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With my bread supply almost depleted and my neighbors arriving for their monthly visit to there retreat… I charged up my stiff Levain and was ready to conquer another recipe from Local Breads for my weekly bread. I thumbed through the chapter with stiff dough levain recipes and to my complete surprise, I baked them all! I did not have time to convert the waiting stiff levain to a liquid one…so I went into the pantry to inventory my baking supplies and discovered I had lots of high extraction flour, spelt and an unopened bag of quinoa (never used it before in pain).  And with that the experiment was on.  The first thing that came to mind was a giant Poilane-inspired Miche with mixed flours …. while the other side of my brain was saying “try something sure-fire, something to share with your neighbors.” Well -- throwing caution to the wind -- I went for the Miche! I wrote out the recipe and doubled it substituting some (approx. 1/3) of the whole wheat flour for the spelt and quinoa…and then adding a smidgen of rye.  After an hour of antolyse, and another 15 minutes of slapping and smearing a very slack dough into workable dough, I took a breather and wiped the sweat for my brow.

When I returned to my experiment rejuvenated by a good cup of strong French style coffee, I uncovered the dough to find the once taut boule was now, shall we say, relaxed and spread out on the counter . . . ugggh.  As I started to panic I heard a voice in my head saying “you can never over knead a dough by hand”.  So I continued the French kneading for another ten minutes, did a window pane test, and it passed the test!  I threw the still slack dough into a bowl for one hour to ferment, crossed my fingers and hung my laundry out to dry. After two series of stretch and folds in the bowl, I covered it back up and put it into the 76° proofing chamber for two hours before shaping. Shaping the slack dough into a miche was a little more artful than I had planned for…but these loaves gently made their way into the linen lined bowl and banneton for the final two hour proofing. And that was my big mistake!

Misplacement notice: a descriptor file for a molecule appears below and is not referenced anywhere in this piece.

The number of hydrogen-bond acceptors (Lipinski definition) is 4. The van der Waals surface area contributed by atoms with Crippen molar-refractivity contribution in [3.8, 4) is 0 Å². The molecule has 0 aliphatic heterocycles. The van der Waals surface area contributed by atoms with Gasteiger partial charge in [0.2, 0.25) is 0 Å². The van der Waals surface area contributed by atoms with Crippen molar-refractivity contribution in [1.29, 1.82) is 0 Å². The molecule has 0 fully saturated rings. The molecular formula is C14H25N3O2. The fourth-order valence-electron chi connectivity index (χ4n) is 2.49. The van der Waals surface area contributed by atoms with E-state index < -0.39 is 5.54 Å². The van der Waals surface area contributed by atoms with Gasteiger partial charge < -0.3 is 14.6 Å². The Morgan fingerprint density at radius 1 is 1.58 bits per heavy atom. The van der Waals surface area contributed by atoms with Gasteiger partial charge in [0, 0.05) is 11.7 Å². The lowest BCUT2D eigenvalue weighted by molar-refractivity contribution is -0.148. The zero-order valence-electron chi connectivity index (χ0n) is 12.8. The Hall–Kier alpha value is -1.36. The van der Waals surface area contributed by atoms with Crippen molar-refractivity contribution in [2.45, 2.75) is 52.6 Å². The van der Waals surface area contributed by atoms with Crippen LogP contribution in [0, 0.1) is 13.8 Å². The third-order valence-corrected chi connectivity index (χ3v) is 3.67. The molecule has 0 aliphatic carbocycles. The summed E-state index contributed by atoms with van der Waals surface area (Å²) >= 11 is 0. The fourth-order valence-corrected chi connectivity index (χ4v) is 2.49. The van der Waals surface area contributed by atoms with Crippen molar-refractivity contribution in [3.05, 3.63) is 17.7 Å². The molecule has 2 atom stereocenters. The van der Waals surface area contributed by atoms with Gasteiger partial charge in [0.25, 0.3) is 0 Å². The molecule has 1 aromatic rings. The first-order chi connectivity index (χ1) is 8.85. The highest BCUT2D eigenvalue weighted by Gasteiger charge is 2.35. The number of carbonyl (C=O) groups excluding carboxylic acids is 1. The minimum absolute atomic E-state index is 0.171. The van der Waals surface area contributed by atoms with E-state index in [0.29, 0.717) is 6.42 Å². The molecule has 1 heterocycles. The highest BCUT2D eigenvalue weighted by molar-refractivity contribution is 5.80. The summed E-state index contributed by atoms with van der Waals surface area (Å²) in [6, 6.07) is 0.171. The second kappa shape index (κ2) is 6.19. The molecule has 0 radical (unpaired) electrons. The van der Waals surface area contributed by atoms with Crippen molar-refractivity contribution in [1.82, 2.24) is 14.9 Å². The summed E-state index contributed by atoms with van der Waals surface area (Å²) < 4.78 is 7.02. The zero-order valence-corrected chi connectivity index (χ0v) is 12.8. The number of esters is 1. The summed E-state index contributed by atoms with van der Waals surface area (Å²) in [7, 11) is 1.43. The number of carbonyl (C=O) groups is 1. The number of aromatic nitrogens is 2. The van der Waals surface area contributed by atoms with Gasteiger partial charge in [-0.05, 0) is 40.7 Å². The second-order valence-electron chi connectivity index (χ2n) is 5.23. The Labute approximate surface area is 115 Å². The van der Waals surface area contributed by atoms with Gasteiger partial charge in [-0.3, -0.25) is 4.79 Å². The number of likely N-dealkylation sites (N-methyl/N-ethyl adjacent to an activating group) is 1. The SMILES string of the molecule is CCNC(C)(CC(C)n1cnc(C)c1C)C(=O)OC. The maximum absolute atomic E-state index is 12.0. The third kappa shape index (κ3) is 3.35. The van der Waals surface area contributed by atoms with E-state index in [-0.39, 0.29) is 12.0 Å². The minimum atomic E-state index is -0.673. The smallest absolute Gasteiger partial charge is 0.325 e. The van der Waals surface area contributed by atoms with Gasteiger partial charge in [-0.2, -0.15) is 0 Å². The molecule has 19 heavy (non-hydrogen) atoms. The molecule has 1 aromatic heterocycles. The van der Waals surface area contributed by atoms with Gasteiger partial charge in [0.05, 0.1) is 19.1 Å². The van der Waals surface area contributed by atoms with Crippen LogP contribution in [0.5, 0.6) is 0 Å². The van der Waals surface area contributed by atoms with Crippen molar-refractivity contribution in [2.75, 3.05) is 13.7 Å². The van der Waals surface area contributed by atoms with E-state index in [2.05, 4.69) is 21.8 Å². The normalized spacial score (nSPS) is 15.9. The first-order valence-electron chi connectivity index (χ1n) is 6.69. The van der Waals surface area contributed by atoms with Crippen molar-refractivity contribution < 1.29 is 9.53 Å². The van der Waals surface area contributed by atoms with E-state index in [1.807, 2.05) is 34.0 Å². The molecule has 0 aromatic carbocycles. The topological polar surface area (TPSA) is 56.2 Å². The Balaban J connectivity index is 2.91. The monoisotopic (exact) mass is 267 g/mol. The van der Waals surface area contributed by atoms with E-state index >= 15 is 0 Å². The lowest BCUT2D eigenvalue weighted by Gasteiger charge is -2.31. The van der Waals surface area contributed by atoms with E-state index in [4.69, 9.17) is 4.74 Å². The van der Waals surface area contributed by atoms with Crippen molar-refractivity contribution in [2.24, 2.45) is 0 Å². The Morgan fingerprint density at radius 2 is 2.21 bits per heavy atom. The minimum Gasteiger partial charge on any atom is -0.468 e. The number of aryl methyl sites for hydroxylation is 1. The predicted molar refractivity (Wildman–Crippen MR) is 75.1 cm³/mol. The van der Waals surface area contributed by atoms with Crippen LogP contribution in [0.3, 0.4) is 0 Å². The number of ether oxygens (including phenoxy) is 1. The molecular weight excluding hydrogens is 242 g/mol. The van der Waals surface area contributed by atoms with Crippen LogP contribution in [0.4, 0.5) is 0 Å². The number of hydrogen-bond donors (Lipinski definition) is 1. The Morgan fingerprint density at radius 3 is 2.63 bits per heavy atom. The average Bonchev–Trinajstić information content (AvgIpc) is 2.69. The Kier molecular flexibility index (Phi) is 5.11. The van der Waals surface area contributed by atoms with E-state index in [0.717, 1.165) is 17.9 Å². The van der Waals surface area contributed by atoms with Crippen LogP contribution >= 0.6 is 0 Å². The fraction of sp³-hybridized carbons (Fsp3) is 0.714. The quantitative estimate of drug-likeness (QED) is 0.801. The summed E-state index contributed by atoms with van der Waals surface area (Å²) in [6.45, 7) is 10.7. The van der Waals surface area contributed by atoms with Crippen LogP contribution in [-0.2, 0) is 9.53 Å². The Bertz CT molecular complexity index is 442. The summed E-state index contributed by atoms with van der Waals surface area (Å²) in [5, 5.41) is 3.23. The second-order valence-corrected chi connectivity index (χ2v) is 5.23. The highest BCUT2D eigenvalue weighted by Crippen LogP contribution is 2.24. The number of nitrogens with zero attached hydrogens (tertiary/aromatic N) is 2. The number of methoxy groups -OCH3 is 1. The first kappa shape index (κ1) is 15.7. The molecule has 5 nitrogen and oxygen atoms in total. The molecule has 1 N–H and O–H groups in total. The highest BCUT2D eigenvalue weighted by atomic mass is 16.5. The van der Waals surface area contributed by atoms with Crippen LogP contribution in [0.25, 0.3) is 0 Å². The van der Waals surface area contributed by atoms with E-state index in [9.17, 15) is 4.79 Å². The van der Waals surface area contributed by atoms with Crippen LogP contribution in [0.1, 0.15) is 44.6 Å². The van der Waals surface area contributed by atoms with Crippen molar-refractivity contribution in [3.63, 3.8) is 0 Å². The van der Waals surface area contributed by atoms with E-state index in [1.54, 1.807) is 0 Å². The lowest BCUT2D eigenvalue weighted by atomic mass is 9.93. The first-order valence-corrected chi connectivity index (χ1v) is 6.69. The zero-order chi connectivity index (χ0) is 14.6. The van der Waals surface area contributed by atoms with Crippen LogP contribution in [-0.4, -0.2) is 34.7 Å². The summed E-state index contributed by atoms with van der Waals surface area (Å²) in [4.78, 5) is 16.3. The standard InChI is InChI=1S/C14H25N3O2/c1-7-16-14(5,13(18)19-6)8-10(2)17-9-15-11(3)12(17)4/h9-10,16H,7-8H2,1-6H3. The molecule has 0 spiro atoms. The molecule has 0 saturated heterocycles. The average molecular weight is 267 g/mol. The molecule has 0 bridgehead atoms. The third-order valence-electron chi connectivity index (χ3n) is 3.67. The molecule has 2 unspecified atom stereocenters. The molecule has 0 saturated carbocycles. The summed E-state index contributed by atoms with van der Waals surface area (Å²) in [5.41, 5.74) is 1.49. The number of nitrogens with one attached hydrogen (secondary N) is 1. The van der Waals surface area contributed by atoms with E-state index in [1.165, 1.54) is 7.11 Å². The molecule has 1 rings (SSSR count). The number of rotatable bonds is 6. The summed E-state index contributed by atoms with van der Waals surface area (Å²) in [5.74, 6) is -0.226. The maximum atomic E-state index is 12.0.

When I finally looked in after two hours, it had more than doubled and looked like a pillowy, bowl of loose Jell-O full of air bubbles. Because of the size of the boules…and the size of my oven…I put the smaller one in the fridge to slow things down, and gently turned the other out onto a piece of parchment paper, slashing it swiftly with four crossing lines. The only thing that comes to mind when trying to describe the sensation of slashing the miche,  is the feeling you have when running over a nail on your bike…first you hear the pop and then you see it slowly deflate.  Sound familiar?

Feeling a bit deflated myself…I placed the miche in the awaiting, steamy oven for its trial by fire!  As I peered through the glass of the oven door, I was a bit relieved to see the loaf making a bit of a comeback.  Although it did have a little oven spring, it wasn’t what I was hoping for.  Though it wasn’t a pancake, let’s just say it had a low profile, something more similar to a Pointe-à-Callière Miche!  After baking the other loaf and letting it cool, I cut into the small loaf to see the outcome. The tan crumb was riddled with small even bubbles, the crust was crisp and brittle….and the taste was even better than I expected. It had a very moist, creamy mouth feel with a bit of a tang, but not too much for my French neighbors' pallets …they really enjoyed it.  I will be very curious to see how the flavor transforms over the next couple of days of eating. This is one I definitely will have to revisit again!

Thing to remember next time:

  • Try pre-fermenting some of the spelt and quinoa...
  • Hold back some of the water in the initial mix (I knew that), you can always add it to get the necessary consistency.
  • May be leave out the autolyse?
  • Either lower the temperature for the final proofing or cut it back to one hour.

If you want to see the recipe and MORE are just a click away...